Italia Manchester

6 Nov

I know absolutely cock-all about Italian food. Much like the rest of my generation, I was bought up on bottle bought spaghetti sauce, more often than not mixed in with greying minced meat and a side of garlic bread as standard. (Shudders). To this day, the smell of Dolmio makes me heave, so needless to say, my early sojourns into Italian food sent me west for life. Understandable, therefore, that I couldn’t tell you how to make a ragu, join a meaningful discussion on the inclusion of milk in a classic Bolognese and whether or not it’s traditional to have cream in your carbonara. I know nothing.

This is all set to change however, with the opening of Italia, the newest venture from Franco Sotgiu of Solita fame. Hot on the heels of his Northern Quarter success, Franco and his team have taken over the restaurant space under the Renaissance Hotel, neatly situated at the top of Deansgate, to draw the hungry masses with their offering of traditional Italian food. With only chains or high-end restaurants currently serving the Manchester Italian restaurant scene, the reasonably priced dishes and desire to draw families with good hearty fare and the most exquisite of Italian flavours should serve them well. It should serve me well too; it’s where I plan on getting my education.

Italia Manchester

The food is a delight, and to my uneducated palate, a revelation. Bold, punchy flavours characterised the starting dish, comprising a smorgasbord of the antipasti menu’s bruschetta-style delights. Gorgonzola and pear doused in honey and the most intense, spicy Njuda sausage were heaven, the latter being soft and yielding to bite followed by a mule-like kick. Being so ballsy, I was concerned the dish would overwhelm, but equally strong in flavour, each generously portioned bite stood up well. The only minor disappointment was the mozzarella topped with anchovy. Overpowered by the pungent and salty fish, the cheese also delivered a (not-unexpected) rubbery mouth feel which sat uncomfortably with the rest of the platter.

Bruschetta Sharing Platter

An all-star line-up of pasta dishes followed; the much lauded wild boar ragu with papparadelle, a bowl of Italian sausage with malloredus (a traditional Sardinian conch-shaped pasta) and an oxtail gnocchi topped with pecorino that near broke my heart for its beauty. All were trotted out and duly polished off, though not without much quaffing of fine red wine, notably a Tanca Farra Alghero 2007 from Sardinia, providing the perfect foil for the meaty dishes. The revelation was the pumpkin risotto, however. Initially peeved at a protein-less dish, I was bowled over by the rich, earthy rice dish thick with fontina cheese. If they can do this with a vegetable, just imagine the magic they achieved with the meat.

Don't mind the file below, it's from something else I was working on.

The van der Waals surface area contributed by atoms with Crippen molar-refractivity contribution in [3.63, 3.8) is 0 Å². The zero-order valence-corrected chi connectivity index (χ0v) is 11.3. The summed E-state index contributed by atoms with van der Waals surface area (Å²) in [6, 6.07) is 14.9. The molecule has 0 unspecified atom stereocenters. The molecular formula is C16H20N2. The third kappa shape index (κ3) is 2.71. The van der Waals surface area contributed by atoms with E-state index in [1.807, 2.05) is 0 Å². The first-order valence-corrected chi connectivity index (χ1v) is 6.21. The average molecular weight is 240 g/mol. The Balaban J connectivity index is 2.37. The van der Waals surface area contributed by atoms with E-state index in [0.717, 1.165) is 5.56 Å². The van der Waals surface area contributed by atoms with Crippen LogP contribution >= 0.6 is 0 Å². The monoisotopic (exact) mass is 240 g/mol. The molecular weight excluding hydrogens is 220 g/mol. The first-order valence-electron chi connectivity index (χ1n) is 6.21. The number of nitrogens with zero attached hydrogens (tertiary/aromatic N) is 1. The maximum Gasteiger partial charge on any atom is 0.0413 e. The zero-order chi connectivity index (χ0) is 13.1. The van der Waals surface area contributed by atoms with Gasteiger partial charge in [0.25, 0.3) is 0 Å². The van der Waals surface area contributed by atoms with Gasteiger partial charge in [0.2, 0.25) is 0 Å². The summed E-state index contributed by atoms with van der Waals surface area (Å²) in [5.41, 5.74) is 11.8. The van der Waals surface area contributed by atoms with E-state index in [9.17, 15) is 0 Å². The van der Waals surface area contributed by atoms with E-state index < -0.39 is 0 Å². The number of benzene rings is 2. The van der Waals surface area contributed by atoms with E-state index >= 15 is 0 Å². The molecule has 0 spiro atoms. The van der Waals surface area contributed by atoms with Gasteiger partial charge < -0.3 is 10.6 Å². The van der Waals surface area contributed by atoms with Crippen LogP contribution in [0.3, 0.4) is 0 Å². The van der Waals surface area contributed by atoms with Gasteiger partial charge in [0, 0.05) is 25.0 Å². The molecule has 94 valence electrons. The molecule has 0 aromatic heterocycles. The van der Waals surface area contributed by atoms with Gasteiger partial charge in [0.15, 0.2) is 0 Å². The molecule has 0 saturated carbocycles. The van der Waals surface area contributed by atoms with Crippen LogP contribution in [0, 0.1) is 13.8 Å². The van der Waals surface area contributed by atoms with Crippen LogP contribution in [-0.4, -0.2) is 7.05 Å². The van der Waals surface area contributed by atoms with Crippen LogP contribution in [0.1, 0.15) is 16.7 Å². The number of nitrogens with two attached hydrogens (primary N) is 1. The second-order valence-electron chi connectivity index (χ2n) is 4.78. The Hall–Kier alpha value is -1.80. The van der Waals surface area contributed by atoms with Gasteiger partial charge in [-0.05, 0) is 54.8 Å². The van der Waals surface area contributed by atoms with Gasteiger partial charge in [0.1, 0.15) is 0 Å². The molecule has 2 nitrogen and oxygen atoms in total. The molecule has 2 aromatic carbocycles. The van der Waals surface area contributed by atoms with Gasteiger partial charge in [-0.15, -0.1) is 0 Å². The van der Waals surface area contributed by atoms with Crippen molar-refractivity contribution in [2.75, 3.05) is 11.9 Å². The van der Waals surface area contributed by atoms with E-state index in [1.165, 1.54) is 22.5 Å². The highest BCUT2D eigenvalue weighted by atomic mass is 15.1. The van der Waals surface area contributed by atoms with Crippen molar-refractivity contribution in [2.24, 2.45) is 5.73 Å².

Papparadelle Ragu di Cinghiale: Wild Boar Ragu Papparadelle

Gnocchi Coda di Bue Brasata: Baked Gnocchi with Braised Oxtail and Pecorino

Dessert was a free-for-all at the gelato bar, all made freshly on the premises and promising flavours as diverse as bubblegum and Oreo cookie. There is also a space-age dessert trolley to go at, filled with brandy-based cannoli and other such delights, but having overloaded on pasta, we went tactical and enjoyed a few scoops of the ice cream. My friend Aoife plumped for a scoop of chocolate accompanied by hazelnut, whilst I hit up the all-Italian tiramisu, with a side of coffee gelato for kicks. Creamy, smooth and dense gelato, washed down with an aperitif of Amaretto, it was the perfect way to end (and digest) an indulgent and belly-busting meal.

Italia Manchester, Gelato Bar

Coffee and Tiramisu Gelato

Now, much has been made of the 1970’s décor and history of the restaurant, changing hands many a time over the last few decades with limited success, though in its hey-day was quite the thing in its first rendering as Pizzaria Italia. Despite Franco’s overhaul, the wood-panelled walls and mirrored columns of yesteryear are still in situ, but in no way is this to the detriment of the place. Bright lights, busy tables and bustling staff, the place feels like home, where loud laughter and loud groans (my apologies) on account of the delicious food are easily accommodated by the cavernous dining room and merry-making of fellow diners, (many of them Italian, I might add).*

Still in its soft launch phase, finalising dishes and pulling together the right team, (headed up by the incomparable Piero – worth the trip alone), I’d recommend you get down there quick-smart before they become too slick. There’s great charm in the rough around the edges service and food, delivered with a large side of Italian charisma that instantly puts you at ease and allows you to comfortably enjoy the company you’re keeping. The food helps, no doubt; comfort food at its very best, it kicks the arse out of a roast dinner or a burger on flavour and finesse. I can see myself now, spending long, leisurely Sunday evenings with a large group of friends, working my way happily round the menu and sinking into the mother of all carb comas. Such dreams.

All this has still to come, as do the pizza and grill dishes that I have yet to try, but for now, grazie Italia, for kick-starting my love affair with Italian food.

*Always a good sign.


One Response to “Italia Manchester”

  1. . November 20, 2012 at 6:18 pm #

    Pizzeria Italia was only ever under one ownership until 2008 when it closed. It then became Rustica. I object to this new re-incarnation being called ‘Italia since 1977’ when it has nothing to do with original Pizzeria Italia which opened in 1977. Trading in on past glories which aren’t its own!

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